Last week Google introduced a radical shake-up of search that presents users with AI-generated answers to their queries. Now the company says it will soon start including ads inside those AI Overviews, as the automatic answers are called.

Google on Tuesday announced plans to test search and shopping ads in the AI summaries, a move that could extend its dominance in search advertising into a new era. Although Google rapidly rolled out AI Overviews to all US English users last week after announcing the feature at its I/O developer conference, it’s unclear how widely or quickly ads will start appearing.

Screenshots released by Google show how a user asking how to get wrinkles out of clothes might get an AI-generated summary of tips sourced from the web, with a carousel of ads underneath for sprays that purport to help crisp up a wardrobe.

Google’s AI Overviews are meant to keep users from shifting to alternatives such as ChatGPT or the startup Perplexity, which use AI-generated text to answer many questions traditionally thrown at Google. How and when Google would integrate ads into AI Overviews has been a significant question over the company’s ChatGPT catch-up strategy. Search ads are the company’s largest revenue generator, and even subtle changes in ad placements or design can spur big swings in Google’s revenue.

Google shared few details about its new Overview ad format in its announcement Tuesday. Ads “will have the opportunity to appear within the AI Overview in a section clearly labeled as ‘sponsored’ when they’re relevant to both the query and the information in the AI Overview,” Vidhya Srinivasan, Google’s vice president and general Manager for ads, wrote in a blog post.

AI Overview will draw on ads from advertisers’ existing campaigns, meaning they can neither completely opt out of the experiment nor have to adapt the settings and designs of their ads to appear in the feature. “There’s no action needed from advertisers,” Srinivasan wrote.

Google said last year when it started experimenting with AI-generated answers in search that ads for specific products would be integrated into the feature. In one example at the time, it showed a sponsored option at the top of an AI-generated list of kids’ hiking backpacks. Google says the early testing showed that users found ads above and below AI summaries helpful. Google’s much smaller rival Bing shows product ads in its Bing Copilot search chatbot, but in tests on Monday, WIRED didn’t trigger any ads in Bing’s competitor to AI Overview.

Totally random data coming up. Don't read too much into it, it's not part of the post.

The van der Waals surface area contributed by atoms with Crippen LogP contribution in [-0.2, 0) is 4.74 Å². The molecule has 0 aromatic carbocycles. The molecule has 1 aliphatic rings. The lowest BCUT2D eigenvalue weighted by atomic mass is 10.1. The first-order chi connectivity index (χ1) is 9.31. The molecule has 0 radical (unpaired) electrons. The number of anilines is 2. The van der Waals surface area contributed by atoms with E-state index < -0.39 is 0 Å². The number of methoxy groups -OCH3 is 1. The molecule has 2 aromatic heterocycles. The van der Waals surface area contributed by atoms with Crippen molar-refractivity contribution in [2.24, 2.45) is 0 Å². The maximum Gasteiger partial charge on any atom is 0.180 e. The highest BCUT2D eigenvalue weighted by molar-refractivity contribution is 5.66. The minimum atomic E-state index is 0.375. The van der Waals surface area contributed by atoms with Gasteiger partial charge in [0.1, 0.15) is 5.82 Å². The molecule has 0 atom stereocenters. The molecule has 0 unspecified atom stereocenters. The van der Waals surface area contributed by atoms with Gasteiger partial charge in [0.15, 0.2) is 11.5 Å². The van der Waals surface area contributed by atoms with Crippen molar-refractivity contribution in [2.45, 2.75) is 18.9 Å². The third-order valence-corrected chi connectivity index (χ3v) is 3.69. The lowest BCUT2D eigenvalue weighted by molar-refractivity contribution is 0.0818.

Every few years a technology such as ChatGPT emerges that gets media and investors wondering whether it will finally be the innovation that topples Google’s search ad business, which has been one of the most profitable and consistent enterprises on the internet for over two decades. In calls with investors over the past year, Google CEO Sundar Pichai has downplayed the risks to his ads business from new search experiences. He has voiced confidence that the company can work through shifts as it has before, including threats from smartphones and Amazon.

It helps that the growth of Google’s cloud and hardware businesses are making the company’s revenue less dependent on search. In 2019, more than 60 percent of revenue for Google parent Alphabet stemmed from search ads. That figure has steadily fallen to about 57 percent last year. Overall profit in 2023 reached a near record of about $74 billion.

No matter how ads in AI Overviews perform, conventional search ads will remain important to Google. For one, AI-generated answers appear only on select queries when its algorithms determine a summary could be helpful. That means Google will be serving up plenty of results pages with real estate for traditional search ads.

Google is also exploring other ways to use AI to boost its ads business. The company on Tuesday announced updated image-generation tools to help advertisers shed production costs associated with tasks like photography, meaning they could have more budget left to spend with Google to actually run ads.

In addition, Google plans to test a new search ad experience that guides people through “complex purchase decisions,” according to Srinivasan’s post. For instance, AI could analyze photos uploaded by users of their furniture to suggest short-term storage options. Launching more sophisticated AI-enabled formats like that could allow Google to collect a premium compared with conventional ad slots, lining the company’s pockets more than ever.